The source who worked closely with Winter when he was military secretary said that the controversies surrounding the officer hindered his work in the Defense Ministry. 

“I didn’t get the impression that the higher commanders valued him … I don’t know if it was the lack of appreciation was because of his talents, or because he was seen as a political figure … but in the end, your power as a military secretary is in your ability to work with the chief of staff’s office, and they didn’t value him,” he said.

Since Winter was once again passed up for a promotion in May and then released from the IDF, his supporters argued that his hawkishness is what the IDF was missing, with Liberman arguing that the army’s response to Oct. 7 would have been much different under Winter’s watch.

With Winter’s popularity on the Israeli right soaring, Ashley Perry, a former adviser to Liberman and a campaign strategist, said that he “represents something that would meet a number of public demands at this time. He is considered statesmanlike, right-wing and coming from outside of the current political strata. These are elements that would see him gain a lot of attention and support should he decide to enter the political fray.”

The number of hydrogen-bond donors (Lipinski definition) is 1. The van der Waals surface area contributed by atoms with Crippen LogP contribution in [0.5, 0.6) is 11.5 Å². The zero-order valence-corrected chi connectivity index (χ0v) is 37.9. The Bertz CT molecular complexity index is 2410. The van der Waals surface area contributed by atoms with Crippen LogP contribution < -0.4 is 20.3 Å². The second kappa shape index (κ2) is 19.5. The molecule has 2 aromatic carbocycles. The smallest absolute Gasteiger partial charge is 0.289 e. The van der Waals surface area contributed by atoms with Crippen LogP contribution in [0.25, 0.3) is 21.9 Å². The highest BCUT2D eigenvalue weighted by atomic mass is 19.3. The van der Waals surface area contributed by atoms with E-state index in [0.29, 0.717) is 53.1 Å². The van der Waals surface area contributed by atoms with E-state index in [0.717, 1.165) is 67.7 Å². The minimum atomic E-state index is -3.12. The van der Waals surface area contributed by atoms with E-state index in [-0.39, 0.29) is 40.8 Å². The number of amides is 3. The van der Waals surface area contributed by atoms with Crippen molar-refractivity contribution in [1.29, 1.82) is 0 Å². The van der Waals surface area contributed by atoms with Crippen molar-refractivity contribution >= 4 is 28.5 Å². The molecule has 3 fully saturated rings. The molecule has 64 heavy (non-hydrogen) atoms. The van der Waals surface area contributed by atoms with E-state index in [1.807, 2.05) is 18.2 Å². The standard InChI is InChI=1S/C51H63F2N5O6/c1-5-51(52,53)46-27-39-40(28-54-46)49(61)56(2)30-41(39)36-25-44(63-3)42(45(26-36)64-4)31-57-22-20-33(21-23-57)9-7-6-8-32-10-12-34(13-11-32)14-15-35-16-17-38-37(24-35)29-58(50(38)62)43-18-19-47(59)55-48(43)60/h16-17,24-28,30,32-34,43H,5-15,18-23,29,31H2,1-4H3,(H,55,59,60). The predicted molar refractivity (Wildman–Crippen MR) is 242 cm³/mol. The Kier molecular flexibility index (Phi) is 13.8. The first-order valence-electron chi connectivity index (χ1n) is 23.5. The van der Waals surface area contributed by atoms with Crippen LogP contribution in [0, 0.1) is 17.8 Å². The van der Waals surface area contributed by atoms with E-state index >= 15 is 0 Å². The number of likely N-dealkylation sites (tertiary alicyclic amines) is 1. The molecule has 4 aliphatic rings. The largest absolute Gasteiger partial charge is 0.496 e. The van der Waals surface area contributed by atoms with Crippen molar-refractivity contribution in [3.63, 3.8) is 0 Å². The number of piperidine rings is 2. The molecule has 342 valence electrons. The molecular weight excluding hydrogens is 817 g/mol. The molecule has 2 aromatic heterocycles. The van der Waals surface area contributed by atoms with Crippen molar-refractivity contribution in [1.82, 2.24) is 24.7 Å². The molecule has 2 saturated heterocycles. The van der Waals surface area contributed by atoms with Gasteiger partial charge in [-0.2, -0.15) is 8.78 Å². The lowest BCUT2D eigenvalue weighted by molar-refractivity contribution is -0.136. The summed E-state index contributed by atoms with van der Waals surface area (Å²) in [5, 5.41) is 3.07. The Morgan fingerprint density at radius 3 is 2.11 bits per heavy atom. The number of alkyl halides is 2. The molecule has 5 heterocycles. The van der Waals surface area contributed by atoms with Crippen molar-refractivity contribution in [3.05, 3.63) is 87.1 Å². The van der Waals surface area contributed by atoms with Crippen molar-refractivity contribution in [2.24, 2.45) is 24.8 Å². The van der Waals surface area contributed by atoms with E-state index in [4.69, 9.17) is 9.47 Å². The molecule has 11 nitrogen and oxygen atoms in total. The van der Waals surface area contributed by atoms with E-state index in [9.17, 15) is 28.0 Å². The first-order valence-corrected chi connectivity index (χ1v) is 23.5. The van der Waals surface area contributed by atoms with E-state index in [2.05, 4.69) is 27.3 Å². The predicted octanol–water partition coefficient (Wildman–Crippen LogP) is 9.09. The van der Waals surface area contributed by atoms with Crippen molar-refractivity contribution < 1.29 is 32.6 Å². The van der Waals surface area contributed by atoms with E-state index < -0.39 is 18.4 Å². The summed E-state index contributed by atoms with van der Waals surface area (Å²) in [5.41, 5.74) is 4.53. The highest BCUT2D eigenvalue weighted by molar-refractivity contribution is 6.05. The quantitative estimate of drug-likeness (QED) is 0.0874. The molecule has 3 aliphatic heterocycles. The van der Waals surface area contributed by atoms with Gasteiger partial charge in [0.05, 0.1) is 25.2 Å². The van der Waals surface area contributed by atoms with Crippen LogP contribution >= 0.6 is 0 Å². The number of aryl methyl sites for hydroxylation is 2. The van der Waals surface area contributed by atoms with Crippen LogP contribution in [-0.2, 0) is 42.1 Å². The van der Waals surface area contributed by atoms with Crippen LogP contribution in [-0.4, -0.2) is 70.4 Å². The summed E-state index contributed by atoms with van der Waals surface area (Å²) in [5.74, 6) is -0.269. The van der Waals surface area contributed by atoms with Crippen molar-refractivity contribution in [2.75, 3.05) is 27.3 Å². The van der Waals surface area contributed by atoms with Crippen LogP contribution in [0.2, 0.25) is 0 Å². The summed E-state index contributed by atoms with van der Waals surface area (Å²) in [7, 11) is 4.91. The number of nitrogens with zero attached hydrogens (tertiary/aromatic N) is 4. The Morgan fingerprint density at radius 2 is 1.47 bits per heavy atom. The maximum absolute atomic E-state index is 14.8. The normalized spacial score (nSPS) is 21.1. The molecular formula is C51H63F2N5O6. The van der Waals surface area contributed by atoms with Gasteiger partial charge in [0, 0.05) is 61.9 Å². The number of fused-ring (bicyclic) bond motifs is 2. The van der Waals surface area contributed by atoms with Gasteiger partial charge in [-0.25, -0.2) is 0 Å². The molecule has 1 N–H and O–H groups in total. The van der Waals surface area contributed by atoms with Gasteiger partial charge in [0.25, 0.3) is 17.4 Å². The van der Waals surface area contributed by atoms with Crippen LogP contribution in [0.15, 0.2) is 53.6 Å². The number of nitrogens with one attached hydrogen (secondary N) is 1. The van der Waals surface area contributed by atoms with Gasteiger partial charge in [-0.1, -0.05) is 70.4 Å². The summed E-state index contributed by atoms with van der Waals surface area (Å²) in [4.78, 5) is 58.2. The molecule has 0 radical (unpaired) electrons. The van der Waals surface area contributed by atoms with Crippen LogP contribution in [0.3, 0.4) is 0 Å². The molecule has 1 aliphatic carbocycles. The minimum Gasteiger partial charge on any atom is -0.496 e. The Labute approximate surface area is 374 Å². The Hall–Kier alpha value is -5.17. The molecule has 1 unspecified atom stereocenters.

Yaakov Katz, a military analyst and Jewish People Policy Institute senior fellow, said it is clear Winter has his sights on politics.

“Which party he joins will be interesting. What happened with his speech being canceled and Liberman defending him shows that Liberman is angling to get him, whether they’re in talks or not,” Katz said.

The former colleague of Winter’s said he doubts that the officer would join a party led by Bennett, should the former prime minister return to politics, because Winter was disappointed by Bennett forming a coalition with left-wing parties

Winter “is a real right-wing ideologue,” the source said.

The source speculated that Winter would also struggle as a Knesset member: “He won’t be interested in running from committee to committee. He will look to be at the center of influence. He might even establish a [party] framework for himself.”

Winter, he said, is “an independent type; that’s part of what put him in a problematic place in the army.”

Katz disagrees with “all this stuff about Winter being a victim of the politics because he’s on the right.”

“You don’t do things like that. You’re in the army. You don’t meet politicians and circumvent the chief of staff. You don’t go meet a member of the security cabinet without permission,” Katz said. “He should have been kicked out of the army for a complete violation of what is part of the code of conduct in any military.”

Yet Winter’s disputes with the upper echelon of the IDF may be a political advantage, Perry said.

“To many Israelis who see the IDF as an institution favorably but have little trust in many current senior officers, the fact that [Winter] seemed to be passed over on many occasions for promotion to the highest army levels will also play very much in his favor,” he said.